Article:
After the exams we talked again. He said that everything was completely normal. He saw nothing unusual, no anomalies. Frankly, I was surprised. And relieved. Then he said we'd do a stress test for good measure and scheduled that for a few days later.

I returned to Blois on Tuesday for the stress test, called une épreuve d'effort in French. Remember, I'm doing all this in French which adds a little layer of anxiety for me. I will tell you that nearly everyone I've encountered in the French medical system has been friendly, encouraging, and not at all put off by the fact that I'm a foreigner with an accent. They usually assume I'm English, but when they find out I'm American they really open up and tell me about their experiences of the U.S. through family or travel. It's really a good ice-breaker and puts me at ease after a few minutes.

An aside: I'm named after my father, who was named after his father, who was named after his. My birth certificate shows the Roman numeral IV after my name, and consequently, so do many of my official documents, including my French health service card. People always ask me about it and the cardiologist was no exception. When he said he had a question about my card, I thought uh-oh, what is the problem now? But all he wanted to know was what the IV meant. I have a standard answer that seems to please everyone. I tell them, "Je suis Walter le quatrième, comme Henri IV (I'm Walter the fourth, like king Henri the Fourth)." Big smiles all around. I think they're amused by American pretentions.

Another aside: My birth certificate. I got the first copy of my birth certificate when I applied for my first passport in 1981. I went to the bureau of vital statistics in my hometown and asked for it. They typed out a fresh certificate that was very short (half a page), signed and stamped it, and that has served as my birth certificate since. Hey, if it's good enough for me, it should be good enough for President Obama, right? But I digress... It was only very recently, when I enrolled in the French national health system, that I was asked for the "long form" certificate. I had no idea what this could be, so I called the hometown office again and asked. Oh, sure, they said, they could photocopy the long form on file and send it to me for a fee. It has my parents' names and birth dates on it, and includes their race. Do they still put race on birth certificates? So, it took the French to ask for the long form for me to finally see it, nearly fifty years after the fact. I'll bet if the French had asked to see Obama's long form certificate, Americans would have told them that the short form is good enough, dammit. I digress again...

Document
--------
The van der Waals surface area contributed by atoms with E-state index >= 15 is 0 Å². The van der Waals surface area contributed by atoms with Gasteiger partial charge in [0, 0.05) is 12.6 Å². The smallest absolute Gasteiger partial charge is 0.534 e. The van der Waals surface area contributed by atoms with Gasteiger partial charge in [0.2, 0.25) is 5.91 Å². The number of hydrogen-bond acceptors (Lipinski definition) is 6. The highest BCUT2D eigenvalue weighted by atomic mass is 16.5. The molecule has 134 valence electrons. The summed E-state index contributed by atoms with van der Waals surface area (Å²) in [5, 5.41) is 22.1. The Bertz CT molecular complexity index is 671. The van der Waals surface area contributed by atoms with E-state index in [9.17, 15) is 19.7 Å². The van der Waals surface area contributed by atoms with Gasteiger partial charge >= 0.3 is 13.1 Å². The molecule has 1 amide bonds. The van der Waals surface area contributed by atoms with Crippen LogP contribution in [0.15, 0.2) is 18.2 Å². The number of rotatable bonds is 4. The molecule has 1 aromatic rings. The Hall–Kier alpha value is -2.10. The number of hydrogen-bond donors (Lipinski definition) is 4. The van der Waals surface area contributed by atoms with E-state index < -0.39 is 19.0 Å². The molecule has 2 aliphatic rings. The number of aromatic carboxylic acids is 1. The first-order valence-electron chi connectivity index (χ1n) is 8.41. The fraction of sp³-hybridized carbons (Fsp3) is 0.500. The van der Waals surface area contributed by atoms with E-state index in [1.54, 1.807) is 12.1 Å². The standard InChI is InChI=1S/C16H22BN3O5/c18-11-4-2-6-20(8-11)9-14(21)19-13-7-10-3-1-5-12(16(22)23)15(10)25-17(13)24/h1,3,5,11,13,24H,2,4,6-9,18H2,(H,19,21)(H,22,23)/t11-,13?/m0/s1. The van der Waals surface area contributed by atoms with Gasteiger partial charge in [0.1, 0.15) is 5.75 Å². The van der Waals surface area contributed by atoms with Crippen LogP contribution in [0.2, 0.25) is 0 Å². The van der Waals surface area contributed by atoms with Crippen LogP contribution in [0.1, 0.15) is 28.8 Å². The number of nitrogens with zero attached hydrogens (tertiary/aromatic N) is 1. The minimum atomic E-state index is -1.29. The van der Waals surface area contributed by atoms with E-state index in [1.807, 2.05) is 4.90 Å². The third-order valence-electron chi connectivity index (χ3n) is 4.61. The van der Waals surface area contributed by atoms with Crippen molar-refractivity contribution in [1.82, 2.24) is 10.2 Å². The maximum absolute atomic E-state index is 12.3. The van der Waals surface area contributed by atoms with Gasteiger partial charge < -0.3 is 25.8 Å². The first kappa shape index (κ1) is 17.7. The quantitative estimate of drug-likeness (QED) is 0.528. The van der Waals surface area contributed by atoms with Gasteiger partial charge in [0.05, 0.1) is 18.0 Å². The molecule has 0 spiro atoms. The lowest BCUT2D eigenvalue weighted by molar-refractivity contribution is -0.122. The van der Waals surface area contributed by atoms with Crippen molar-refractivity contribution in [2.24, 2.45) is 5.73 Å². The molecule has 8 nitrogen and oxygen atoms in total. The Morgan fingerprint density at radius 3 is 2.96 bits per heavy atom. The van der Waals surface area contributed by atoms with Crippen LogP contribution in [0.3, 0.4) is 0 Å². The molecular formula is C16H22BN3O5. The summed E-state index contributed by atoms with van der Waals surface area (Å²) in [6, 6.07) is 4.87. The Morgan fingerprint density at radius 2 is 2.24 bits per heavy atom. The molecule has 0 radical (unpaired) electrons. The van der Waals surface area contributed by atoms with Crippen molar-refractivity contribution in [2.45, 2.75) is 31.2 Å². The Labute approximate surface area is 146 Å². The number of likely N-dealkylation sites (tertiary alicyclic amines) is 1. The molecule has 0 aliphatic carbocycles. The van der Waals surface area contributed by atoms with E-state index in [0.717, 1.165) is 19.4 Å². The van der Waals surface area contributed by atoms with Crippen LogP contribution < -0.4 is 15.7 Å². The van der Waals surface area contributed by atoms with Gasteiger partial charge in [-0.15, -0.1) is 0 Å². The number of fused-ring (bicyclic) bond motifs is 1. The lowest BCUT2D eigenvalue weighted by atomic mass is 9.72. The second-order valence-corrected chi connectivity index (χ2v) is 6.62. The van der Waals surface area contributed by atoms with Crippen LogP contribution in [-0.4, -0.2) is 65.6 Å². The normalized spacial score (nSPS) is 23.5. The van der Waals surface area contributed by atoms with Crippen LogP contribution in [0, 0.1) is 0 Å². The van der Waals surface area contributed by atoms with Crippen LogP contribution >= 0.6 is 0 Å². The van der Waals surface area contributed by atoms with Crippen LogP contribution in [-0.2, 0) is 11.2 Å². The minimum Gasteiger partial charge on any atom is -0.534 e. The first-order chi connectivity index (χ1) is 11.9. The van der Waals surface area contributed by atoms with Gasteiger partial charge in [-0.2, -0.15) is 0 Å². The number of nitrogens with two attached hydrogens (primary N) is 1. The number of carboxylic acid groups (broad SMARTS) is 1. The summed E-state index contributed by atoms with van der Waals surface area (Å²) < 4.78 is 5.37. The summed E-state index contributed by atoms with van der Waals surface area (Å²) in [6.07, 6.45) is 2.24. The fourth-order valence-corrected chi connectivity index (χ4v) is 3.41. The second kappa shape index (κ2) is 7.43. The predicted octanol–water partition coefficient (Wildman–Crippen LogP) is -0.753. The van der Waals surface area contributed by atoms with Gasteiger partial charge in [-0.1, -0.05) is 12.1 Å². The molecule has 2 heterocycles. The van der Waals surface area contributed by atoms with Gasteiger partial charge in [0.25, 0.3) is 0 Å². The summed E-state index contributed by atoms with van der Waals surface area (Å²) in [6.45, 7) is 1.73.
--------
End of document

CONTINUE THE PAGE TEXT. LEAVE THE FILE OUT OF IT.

So... the stress test went well with no unusual readings. I rode a stationary bicycle while hooked up to the computers. The resistance steadily increased and I broke a sweat at the third level. At the fourth level my legs gave out. I was a bit embarrassed that I only went nine and a half minutes; I thought I should have done better. Then there were about four more minutes of cooling down by pedaling back at the first level. Phew!

I did some research when I got home and found (on the WebMD site) that the average stress test lasts between seven and twelve minutes, so I guess I didn't do too badly after all.

So, the bottom line is that the cardiologist found nothing unusual in the readings, said that my cholesterol and blood pressure numbers are good, and that I am not overweight. He said to come back in five years for another go. I know that these tests are just tests. I know that the good results don't necessarily mean I'm in the clear. But it's a good sign, and I'll take it.

My regular doctor was pleased. So am I.

Friday, May 20, 2011


Still planting in the garden. Today we're thinking of going to a local nursery for window-box flowers and some bell pepper plants for the vegetable garden. It seems that bell peppers are the one plant I don't have much success with from seed. Go figure.


This is Ken waving from the attic window as I leave on an afternoon walk with Callie. He looks cross, but I don't think he was. Maybe he was having computer problems. Or maybe the sun was in his eyes.

Thursday, May 19, 2011

Cumulus de beau temps

Fair weather cumulus clouds, also known as cumulus humilis. Wednesday gave us an afternoon sky filled with them. They never developed into thunderclouds and we got no rain, but the sun and warm (mid 70sF) temperature made for a very pleasant day.

View from the guest room. Looks like high summer and it's only mid-May. See how brown the grass is?

The morning was sunny and bright. I got the sweet corn planted in one of the vegetable garden plots. Five rows and three varieties of corn. I also planted two cucumber seedlings in the same plot. Then, after lunch, I finished cleaning up the little planting strip around the well and put in sixteen marigold plants that I had grown from seed.